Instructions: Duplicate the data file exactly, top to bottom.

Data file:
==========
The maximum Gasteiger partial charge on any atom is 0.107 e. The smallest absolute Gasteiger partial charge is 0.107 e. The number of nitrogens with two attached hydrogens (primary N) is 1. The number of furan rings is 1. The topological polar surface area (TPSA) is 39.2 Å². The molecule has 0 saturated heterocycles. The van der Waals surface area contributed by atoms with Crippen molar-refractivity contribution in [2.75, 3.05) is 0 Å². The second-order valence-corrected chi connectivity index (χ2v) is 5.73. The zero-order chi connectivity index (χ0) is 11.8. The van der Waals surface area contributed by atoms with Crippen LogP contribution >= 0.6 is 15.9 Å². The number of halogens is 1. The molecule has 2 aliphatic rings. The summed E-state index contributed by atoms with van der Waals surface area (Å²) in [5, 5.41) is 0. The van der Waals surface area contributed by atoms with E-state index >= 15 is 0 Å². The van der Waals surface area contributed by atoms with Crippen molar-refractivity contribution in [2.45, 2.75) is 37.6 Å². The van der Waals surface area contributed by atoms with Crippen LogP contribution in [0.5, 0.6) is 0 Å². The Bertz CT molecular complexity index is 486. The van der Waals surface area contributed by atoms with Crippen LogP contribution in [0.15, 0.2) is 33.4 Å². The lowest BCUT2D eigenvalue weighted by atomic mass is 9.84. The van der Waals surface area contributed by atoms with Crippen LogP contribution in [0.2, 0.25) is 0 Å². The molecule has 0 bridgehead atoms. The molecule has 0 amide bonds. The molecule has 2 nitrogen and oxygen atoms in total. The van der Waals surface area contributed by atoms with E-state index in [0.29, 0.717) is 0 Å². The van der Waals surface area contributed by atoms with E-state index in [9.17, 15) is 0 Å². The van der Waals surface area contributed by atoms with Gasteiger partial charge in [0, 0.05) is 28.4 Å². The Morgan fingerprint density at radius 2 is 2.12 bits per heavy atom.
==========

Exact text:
The maximum Gasteiger partial charge on any atom is 0.107 e. The smallest absolute Gasteiger partial charge is 0.107 e. The number of nitrogens with two attached hydrogens (primary N) is 1. The number of furan rings is 1. The topological polar surface area (TPSA) is 39.2 Å². The molecule has 0 saturated heterocycles. The van der Waals surface area contributed by atoms with Crippen molar-refractivity contribution in [2.75, 3.05) is 0 Å². The second-order valence-corrected chi connectivity index (χ2v) is 5.73. The zero-order chi connectivity index (χ0) is 11.8. The van der Waals surface area contributed by atoms with Crippen LogP contribution >= 0.6 is 15.9 Å². The number of halogens is 1. The molecule has 2 aliphatic rings. The summed E-state index contributed by atoms with van der Waals surface area (Å²) in [5, 5.41) is 0. The van der Waals surface area contributed by atoms with E-state index >= 15 is 0 Å². The van der Waals surface area contributed by atoms with Crippen molar-refractivity contribution in [2.45, 2.75) is 37.6 Å². The van der Waals surface area contributed by atoms with Crippen LogP contribution in [0.5, 0.6) is 0 Å². The Bertz CT molecular complexity index is 486. The van der Waals surface area contributed by atoms with Crippen LogP contribution in [0.15, 0.2) is 33.4 Å². The lowest BCUT2D eigenvalue weighted by atomic mass is 9.84. The van der Waals surface area contributed by atoms with Crippen LogP contribution in [0.2, 0.25) is 0 Å². The molecule has 0 bridgehead atoms. The molecule has 0 amide bonds. The molecule has 2 nitrogen and oxygen atoms in total. The van der Waals surface area contributed by atoms with E-state index in [0.29, 0.717) is 0 Å². The van der Waals surface area contributed by atoms with E-state index in [9.17, 15) is 0 Å². The van der Waals surface area contributed by atoms with Gasteiger partial charge in [0, 0.05) is 28.4 Å². The Morgan fingerprint density at radius 2 is 2.12 bits per heavy atom.